The Unholy Land
A playpen with automatic weapons.
September 10, 2003
But current premier Ariel Sharon (news - web sites) was quoted as saying that Hamas' leaders were "dead men" while a senior official said that Israel planned to wipe out Hamas entirely. "We intend to liquidate all of Hamas, without any distinction between the political and military branches of this terrorist organisation," the official told AFP on condition of anonymity.Usually I appeal to the playground as a metaphor for arenas of conflict, but the exchange in the epigraph doesn’t rise to that level. A playpen is more like it. While we do not usually bother to analyze the antics between hostile toddlers in a playpen, we have to pretend to seriousness on this one because the toddlers are armed and bloodthirsty. You may also note that the above paragraphs more or less cancel each other out. The Prime Minister of a sovereign nation closely allied with the United States is threatening a blood bath — always an encouragement to peace, right? A “holy” man on the other side, Yassin, is being congratulated for not being killed (what a positive reason to celebrate!) in the most recent attempt on his life, and is threatening “an unforgettable lesson” for the Israelis — presumably a blood bath even more gruesome than the Israelis have planned for them.
I have stayed away from the Israeli-Palestinian conflict, and the comic concept of a “road map to peace” to end it, for the simple reason that I don’t understand any of it. Since I now realize that no one else does either, my comments can’t do any harm.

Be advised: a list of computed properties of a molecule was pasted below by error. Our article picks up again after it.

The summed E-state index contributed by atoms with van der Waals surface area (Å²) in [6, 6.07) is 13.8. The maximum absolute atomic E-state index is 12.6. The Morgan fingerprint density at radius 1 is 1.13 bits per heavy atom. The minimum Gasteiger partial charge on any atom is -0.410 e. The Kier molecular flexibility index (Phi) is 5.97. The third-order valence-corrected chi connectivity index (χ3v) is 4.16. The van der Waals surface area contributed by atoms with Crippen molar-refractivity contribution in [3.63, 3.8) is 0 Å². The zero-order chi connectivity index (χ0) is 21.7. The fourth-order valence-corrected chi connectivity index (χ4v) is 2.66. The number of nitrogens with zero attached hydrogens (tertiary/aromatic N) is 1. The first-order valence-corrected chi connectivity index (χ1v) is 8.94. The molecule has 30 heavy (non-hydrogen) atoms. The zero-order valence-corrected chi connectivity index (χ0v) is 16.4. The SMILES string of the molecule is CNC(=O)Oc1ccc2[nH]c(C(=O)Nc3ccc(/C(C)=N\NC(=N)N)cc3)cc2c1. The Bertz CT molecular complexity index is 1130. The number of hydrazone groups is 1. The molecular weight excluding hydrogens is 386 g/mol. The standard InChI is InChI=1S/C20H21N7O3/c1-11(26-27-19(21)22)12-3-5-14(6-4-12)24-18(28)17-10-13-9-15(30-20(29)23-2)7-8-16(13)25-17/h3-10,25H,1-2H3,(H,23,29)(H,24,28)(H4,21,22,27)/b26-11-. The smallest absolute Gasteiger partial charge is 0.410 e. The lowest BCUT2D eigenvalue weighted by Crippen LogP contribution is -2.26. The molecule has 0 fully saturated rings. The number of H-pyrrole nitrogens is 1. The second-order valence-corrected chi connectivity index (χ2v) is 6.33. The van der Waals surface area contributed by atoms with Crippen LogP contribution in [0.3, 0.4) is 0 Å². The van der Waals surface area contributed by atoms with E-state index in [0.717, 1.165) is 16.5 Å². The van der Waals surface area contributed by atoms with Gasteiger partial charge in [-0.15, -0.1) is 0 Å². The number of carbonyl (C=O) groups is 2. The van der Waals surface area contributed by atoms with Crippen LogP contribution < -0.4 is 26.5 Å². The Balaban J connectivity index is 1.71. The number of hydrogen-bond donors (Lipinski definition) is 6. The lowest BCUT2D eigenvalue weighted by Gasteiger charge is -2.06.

With the acknowledgment that I am wearing my absurd hat today and not my ethical one, I propose a more realistic approach to following the road map.
1. Forget cease-fires. We’re talking about an armed playpen, remember. Toddlers do not know when to lay down their weapons. I know it’s hard to get a playpen to follow a road map, but I’m too lazy on a Sunday afternoon to unmix the metaphors.
2. Recognize that the “holy land” is no longer holy—neither to rational believers nor to God above. The first event consecrating that particular real estate was the offering of Isaac in the book of Genesis. There God honored Abraham’s faith by sparing Isaac. Today, nobody’s child is spared. There is no recognizable connection between the deliverance of Isaac and the reciprocal slaughter of Israeli and Palestinian children.
3. If we are going to have slaughter, let’s be organized about it. In the road-map metaphor, let’s not have rest stops; let’s have a sustained slaughter stop. Just as, in a rest stop, we don’t get back on the bus until everybody has used the rest room, the Israelis and Palestinians should not get back on the bus until everyone who needs to be dead is dead, and everyone who needs to kill people gets them all killed. (It would be efficient if those who need to be dead and those who need to kill are the same people. It was the height of efficiency when a great granduncle of mine and his neighbor shot each other dead in a land dispute. It ended the dispute.) Those who get back on the bus together after the slaughter stop (one map, one bus) are those who can stand to ride with each other.
I realize on reviewing this piece that I haven’t proposed anything original. Excepting my comment on the unholy land, what I propose seems to be exactly the strategy being following by both Israelis and Palestinians today.
About the Author:
Barnabas thinks that war is sometimes absurd, not that it is ever funny.
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